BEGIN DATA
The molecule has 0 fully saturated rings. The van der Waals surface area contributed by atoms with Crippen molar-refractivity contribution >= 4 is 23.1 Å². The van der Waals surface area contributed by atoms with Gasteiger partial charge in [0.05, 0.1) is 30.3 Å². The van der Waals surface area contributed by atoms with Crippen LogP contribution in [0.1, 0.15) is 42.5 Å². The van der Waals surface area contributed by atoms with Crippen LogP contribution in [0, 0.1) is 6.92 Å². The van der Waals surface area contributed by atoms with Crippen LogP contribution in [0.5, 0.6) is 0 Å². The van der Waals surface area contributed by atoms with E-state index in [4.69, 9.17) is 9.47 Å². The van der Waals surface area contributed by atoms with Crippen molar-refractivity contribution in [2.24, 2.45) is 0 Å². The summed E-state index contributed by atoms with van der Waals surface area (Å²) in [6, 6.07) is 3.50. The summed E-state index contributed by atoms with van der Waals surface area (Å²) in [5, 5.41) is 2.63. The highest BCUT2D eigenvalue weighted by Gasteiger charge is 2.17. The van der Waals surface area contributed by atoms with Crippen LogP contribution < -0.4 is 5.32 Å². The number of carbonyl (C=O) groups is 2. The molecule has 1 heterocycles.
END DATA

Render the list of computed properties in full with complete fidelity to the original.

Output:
The molecule has 0 fully saturated rings. The van der Waals surface area contributed by atoms with Crippen molar-refractivity contribution >= 4 is 23.1 Å². The van der Waals surface area contributed by atoms with Gasteiger partial charge in [0.05, 0.1) is 30.3 Å². The van der Waals surface area contributed by atoms with Crippen LogP contribution in [0.1, 0.15) is 42.5 Å². The van der Waals surface area contributed by atoms with Crippen LogP contribution in [0, 0.1) is 6.92 Å². The van der Waals surface area contributed by atoms with Crippen LogP contribution in [0.5, 0.6) is 0 Å². The van der Waals surface area contributed by atoms with E-state index in [4.69, 9.17) is 9.47 Å². The van der Waals surface area contributed by atoms with Crippen molar-refractivity contribution in [2.24, 2.45) is 0 Å². The summed E-state index contributed by atoms with van der Waals surface area (Å²) in [6, 6.07) is 3.50. The summed E-state index contributed by atoms with van der Waals surface area (Å²) in [5, 5.41) is 2.63. The highest BCUT2D eigenvalue weighted by Gasteiger charge is 2.17. The van der Waals surface area contributed by atoms with Crippen LogP contribution < -0.4 is 5.32 Å². The number of carbonyl (C=O) groups is 2. The molecule has 1 heterocycles.